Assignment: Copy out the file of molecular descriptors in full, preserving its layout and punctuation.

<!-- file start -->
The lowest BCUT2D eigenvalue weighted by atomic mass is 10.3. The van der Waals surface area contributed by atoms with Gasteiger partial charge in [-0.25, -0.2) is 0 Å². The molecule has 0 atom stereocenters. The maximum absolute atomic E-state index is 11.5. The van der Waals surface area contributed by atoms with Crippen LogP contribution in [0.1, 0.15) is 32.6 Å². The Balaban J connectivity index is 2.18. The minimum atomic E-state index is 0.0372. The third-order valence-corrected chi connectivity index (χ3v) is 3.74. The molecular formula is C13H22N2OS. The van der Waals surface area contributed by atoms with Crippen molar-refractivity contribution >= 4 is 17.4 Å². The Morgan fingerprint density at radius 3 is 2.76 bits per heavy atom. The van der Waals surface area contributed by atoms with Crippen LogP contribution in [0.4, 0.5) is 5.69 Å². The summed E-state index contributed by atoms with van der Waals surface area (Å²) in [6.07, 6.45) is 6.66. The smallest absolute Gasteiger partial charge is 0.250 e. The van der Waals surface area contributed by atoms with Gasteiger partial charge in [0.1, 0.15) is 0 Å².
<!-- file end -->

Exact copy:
The lowest BCUT2D eigenvalue weighted by atomic mass is 10.3. The van der Waals surface area contributed by atoms with Gasteiger partial charge in [-0.25, -0.2) is 0 Å². The molecule has 0 atom stereocenters. The maximum absolute atomic E-state index is 11.5. The van der Waals surface area contributed by atoms with Crippen LogP contribution in [0.1, 0.15) is 32.6 Å². The Balaban J connectivity index is 2.18. The minimum atomic E-state index is 0.0372. The third-order valence-corrected chi connectivity index (χ3v) is 3.74. The molecular formula is C13H22N2OS. The van der Waals surface area contributed by atoms with Crippen molar-refractivity contribution >= 4 is 17.4 Å². The Morgan fingerprint density at radius 3 is 2.76 bits per heavy atom. The van der Waals surface area contributed by atoms with Crippen LogP contribution in [0.4, 0.5) is 5.69 Å². The summed E-state index contributed by atoms with van der Waals surface area (Å²) in [6.07, 6.45) is 6.66. The smallest absolute Gasteiger partial charge is 0.250 e. The van der Waals surface area contributed by atoms with Gasteiger partial charge in [0.1, 0.15) is 0 Å².